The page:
David evans online dating insider
Like Trump more than 20 years later, Regnery, the wealthy scion of a famous GOP family, had an increasingly dark view of a changing America: As he wrote, the U. had become a crime-ridden society with bad schools, high taxes, an intrusive government and a penchant for political correctness that was “morphing into an intellectual tyranny.” Worse, “a flood of immigrants were changing the look of America from a palette of prime colors to a third-world monochrome,” he wrote in a rant that would be at home on the bookshelf of Trump’s chief strategist, Steve Bannon.
“Instead of a lingua franca, the country clanged with many foreign tongues.” By 1999, he had come to believe that the only future for white people in North America was a reconfigured continent with a white-only homeland carved out of the former United States.
No heat was anticipated from the government: Hungarian voters had just handed another supermajority to the European Union’s most right-wing leader, Prime Minister Viktor Orbán, a Putin ally. The Hungarian Interior Ministry banned the event, declaring it openly racist.
Regnery was intercepted at Budapest’s Ferenc Liszt Airport, held overnight and deported. Spencer entered the country by train, then was picked up in a police raid and handed over to immigration authorities.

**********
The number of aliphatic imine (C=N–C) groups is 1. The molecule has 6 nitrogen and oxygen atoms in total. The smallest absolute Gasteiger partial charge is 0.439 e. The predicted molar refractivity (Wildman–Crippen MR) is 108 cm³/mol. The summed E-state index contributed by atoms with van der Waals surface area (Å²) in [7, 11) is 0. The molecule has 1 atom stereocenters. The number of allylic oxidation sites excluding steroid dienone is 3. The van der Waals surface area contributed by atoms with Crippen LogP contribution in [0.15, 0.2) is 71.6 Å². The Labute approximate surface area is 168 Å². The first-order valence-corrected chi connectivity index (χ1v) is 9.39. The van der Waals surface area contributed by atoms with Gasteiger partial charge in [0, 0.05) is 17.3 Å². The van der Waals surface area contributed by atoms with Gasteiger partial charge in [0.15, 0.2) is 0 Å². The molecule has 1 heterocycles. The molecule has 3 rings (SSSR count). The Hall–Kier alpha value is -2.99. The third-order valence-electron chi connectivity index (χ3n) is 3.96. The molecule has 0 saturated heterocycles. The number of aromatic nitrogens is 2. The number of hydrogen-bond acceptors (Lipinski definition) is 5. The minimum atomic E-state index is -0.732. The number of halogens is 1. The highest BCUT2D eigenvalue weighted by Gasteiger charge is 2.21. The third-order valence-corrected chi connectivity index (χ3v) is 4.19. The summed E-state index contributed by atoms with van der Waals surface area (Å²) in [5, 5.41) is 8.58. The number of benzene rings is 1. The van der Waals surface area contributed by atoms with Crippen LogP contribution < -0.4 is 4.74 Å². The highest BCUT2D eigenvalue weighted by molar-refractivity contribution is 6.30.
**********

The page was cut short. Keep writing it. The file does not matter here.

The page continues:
But by 2006, his public views on race left him ostracized from the GOP. Working behind the scenes, the retired Chicago business executive has played an important role in making his ultra-right views a part of America’s political conversation in the era of Trump.
In what he has described as his crowning political achievement, Regnery discovered Richard Spencer, the mediagenic agitator who invented the term “alt-right.” In 2011, Regnery made him the frontman for his white nationalist think tank, the National Policy Institute, providing Spencer the platform to launch the alt-right movement.
In 2014, they planned to convene what they called a European Congress of the white nationalist movement.He began consorting with Ku Klux Klan apologists, Holocaust deniers, eugenics boosters and immigration foes.He set up two white nationalist nonprofits and steered money into them. Through his family’s famed conservative publishing house, Regnery had been on a first-name basis with the cream of the Republican establishment.Credit: Daniel Lombroso/The Atlantic Long before Donald Trump’s election ushered in an era of resurgent white nationalism, a disaffected Republican named William H.Regnery II was brooding about the demographic plight of white people and plotting their rescue.